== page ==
“AARNet X” – a 100Gbps Pathfinder Network for Unique and Evolving Research Needs

Brett Rosolen1



Data intensive research needs high capacity frictionless networks that can reliably and consistently deliver very large research data transfers without detrimental impacts on other uses of the network.

Much has already been done to date to enhance Australia’s National Research and Education Network, AARNet, to make this frictionless networking a reality. The national backbone now operates at 100Gbps, multiple 100Gbps services are in place across the Pacific, and Science DMZ architecture has been deployed at various sites to improve data transfer for science while preserving site network security. This combination has created the potential for very large data flows to consume all the available bandwidth at both the instrument generating the massive dataset and at the distributed storage and compute resources that they utilise.

However, the game changes again when individual sites are connected directly at 100Gbps to match the national backbone capacity.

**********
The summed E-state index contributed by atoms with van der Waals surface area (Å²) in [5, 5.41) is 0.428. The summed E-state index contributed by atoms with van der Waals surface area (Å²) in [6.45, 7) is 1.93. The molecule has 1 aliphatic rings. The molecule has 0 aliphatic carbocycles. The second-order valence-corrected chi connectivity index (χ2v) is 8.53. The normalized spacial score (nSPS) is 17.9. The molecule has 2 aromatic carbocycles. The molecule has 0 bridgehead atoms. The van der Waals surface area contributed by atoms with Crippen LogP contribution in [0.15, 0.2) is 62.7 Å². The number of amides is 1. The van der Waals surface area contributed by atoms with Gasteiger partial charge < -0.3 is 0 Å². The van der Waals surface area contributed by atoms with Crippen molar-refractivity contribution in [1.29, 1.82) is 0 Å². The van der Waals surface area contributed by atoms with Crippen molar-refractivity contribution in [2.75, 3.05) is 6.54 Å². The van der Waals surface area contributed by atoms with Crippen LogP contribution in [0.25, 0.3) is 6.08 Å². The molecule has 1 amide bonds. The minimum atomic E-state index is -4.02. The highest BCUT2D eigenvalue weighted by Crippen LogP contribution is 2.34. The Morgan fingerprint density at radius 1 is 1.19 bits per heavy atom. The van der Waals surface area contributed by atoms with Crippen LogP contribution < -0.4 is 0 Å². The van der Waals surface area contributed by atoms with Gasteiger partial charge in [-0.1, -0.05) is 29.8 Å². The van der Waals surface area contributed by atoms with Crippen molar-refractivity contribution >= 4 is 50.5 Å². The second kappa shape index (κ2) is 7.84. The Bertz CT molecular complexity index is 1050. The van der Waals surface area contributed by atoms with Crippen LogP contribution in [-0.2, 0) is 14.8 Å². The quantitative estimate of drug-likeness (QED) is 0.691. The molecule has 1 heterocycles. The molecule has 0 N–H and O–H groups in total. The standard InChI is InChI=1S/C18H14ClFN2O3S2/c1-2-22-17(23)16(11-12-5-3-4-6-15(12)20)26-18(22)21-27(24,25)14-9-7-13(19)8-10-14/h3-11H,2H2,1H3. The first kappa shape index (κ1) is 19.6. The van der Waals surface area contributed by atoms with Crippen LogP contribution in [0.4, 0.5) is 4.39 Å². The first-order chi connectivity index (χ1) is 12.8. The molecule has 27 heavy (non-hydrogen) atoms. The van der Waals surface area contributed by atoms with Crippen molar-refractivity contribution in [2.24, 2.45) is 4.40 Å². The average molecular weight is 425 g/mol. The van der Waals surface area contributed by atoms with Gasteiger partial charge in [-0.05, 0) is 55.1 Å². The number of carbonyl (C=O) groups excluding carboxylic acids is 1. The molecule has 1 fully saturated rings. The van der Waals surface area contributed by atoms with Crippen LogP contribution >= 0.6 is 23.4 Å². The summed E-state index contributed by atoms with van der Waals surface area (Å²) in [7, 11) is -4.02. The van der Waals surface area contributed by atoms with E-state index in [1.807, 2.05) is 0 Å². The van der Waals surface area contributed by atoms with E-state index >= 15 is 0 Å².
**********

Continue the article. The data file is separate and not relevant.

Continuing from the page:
Testing to date has demonstrated that a little effort put into the data transfer tools and workflow can result in extremely large data flows (dubbed “elephant flows”) between research infrastructure services and instruments. This in turn greatly increases the likelihood that research flows may impact on a broader range of users of the entire national network.

The possible solution for this dilemma is to provide network capacity specifically for data intensive science, by enhancing the network to allow business as usual traffic to traverse paths that are separated from research flows.

AARNet’s new pathfinder network infrastructure, AARNet-X (AX) is designed to address this challenge, and to support extreme, unique and evolving customer requirements. It will also enable AARNet to develop expertise with new platforms and technologies.

This talk will identify the science drivers and subsequent design approach of the AARNet-X network, and how the research community can use it to freely move data for better science outcomes.


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